Corporate Social Responsibility (CSR): Theory, Regulations, and New Paradigms in the Framework of Sustainable Development Strategy

Corporate Social Responsibility (CSR): Theory, Regulations, and New Paradigms in the Framework of Sustainable Development Strategy

Adriano Ciani (University of Perugia, Italy), Francesco Diotallevi (University of Perugia, Italy), Lucia Rocchi (University of Perugia, Italy), Anna Maria Grigore (University of Bucharest, Romania), Cinzia Coduti (Coldiretti, Italy) and Elisa Belgrado (University of Perugia, Italy)
Copyright: © 2015 |Pages: 25
DOI: 10.4018/978-1-4666-7294-9.ch009
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Abstract

CSR is a driver unanimously recognized by companies. This is more important looking to the Horizon 2020 objectives, in which CSR will play an important role. However, at present, there are a lot of theories and regulations about CSR, which are controversial, complex, and unclear. In this confusing landscape, a critical element emerged: the importance of social enterprise as key. The authors, after a brief summary about the main CSR theories and the principal normative aspects to frame the issue, focus their attention on new sustainable models, with particular referring to the social enterprise. The authors base their starting idea on national CSR approach and support their hypothesis of CSR by bringing examples from various countries (United States, Switzerland, Germany) and from important companies. In their conclusion, the authors clarify their idea about the correct CSR approach, introducing the concept of the Gross National Happiness (GNH).
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Introduction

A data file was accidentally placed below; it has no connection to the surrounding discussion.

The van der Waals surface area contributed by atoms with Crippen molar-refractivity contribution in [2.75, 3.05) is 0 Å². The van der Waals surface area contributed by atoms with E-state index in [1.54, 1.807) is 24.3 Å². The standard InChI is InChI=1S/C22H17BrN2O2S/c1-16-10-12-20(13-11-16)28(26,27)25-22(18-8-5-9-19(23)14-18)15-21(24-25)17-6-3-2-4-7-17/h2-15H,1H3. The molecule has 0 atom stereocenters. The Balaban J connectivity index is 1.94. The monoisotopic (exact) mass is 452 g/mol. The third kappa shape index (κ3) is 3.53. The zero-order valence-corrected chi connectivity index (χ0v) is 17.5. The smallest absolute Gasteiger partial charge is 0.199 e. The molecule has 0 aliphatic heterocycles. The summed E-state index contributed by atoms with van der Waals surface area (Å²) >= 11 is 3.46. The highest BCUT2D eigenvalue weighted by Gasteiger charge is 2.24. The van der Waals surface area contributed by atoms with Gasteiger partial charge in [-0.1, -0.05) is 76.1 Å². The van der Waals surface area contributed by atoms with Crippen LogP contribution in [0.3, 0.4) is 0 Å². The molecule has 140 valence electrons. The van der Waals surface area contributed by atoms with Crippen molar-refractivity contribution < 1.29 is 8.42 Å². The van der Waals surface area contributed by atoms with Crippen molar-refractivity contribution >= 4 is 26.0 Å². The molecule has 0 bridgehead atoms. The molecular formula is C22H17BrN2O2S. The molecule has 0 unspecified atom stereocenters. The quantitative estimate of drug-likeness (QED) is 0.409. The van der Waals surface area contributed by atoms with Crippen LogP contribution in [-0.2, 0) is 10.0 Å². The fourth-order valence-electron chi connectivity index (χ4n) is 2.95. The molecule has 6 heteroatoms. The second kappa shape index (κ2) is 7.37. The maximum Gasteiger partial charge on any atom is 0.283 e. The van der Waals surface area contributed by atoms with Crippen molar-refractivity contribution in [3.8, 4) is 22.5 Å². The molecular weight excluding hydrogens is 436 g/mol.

Since the second half of the last century, the debates concerning the CSR theory were numerous (Bowen, 1953; Levitt, 1958; Friedman, 1962; Ackerman, 1973; Evan and Freeman, 1988; Freeman, 1994; Lee, 2008). Initially, this “tool” has been adopted by businesses only as “interface” towards external stakeholders needed of some social input. Today, the CSR represents a key driver for a sustainable innovation: in fact all the modern companies focus their attention not only towards economic objectives, but also towards other kind of these (environmental impact, social address, sustainable and rural development linked to the management of territories and productive contexts, etc). In this sense, the CSR could be considered as a “new behavior” that transform the company’s approach regarding the modern market and the stakeholder.

The CSR is based on the valuations, resources and needs of social significance; it is directed to the creation of economic, human, social, and environmental integrated value in long term. This has been confirmed by the crisis period that has underlined the flaws of the modern economic model and society. Nowadays, in fact, the European Union (EU) is faced with an unprecedented crisis. Originated in the Unites States of America (USA), the financial crisis soon became global through complex and subtle contagion mechanisms.

Much has been written about how the financial sector has indulged in mindless risks and how this and the resulting fiscal deficits have seriously afflicted the economy (Allen et al., 2010; Stiglitz, 2010; Battiston et al., 2012). The financial crisis has brought dramatic consequences for economies and societies. Various questions emerge about responsibility for the crisis and, implicitly or explicitly irresponsibility; the obligations to take responsibility for the costs and other adverse effects of the recession; and the nature of responsibility for social welfare and business probity in future national and global governance (Herzig & Moon, 2013). EU’s economic and monetary union, understood as a hybrid governance model seeking the reconciliation between centralized monetary policy and national fiscal policy, is subject to many controversies and debates.

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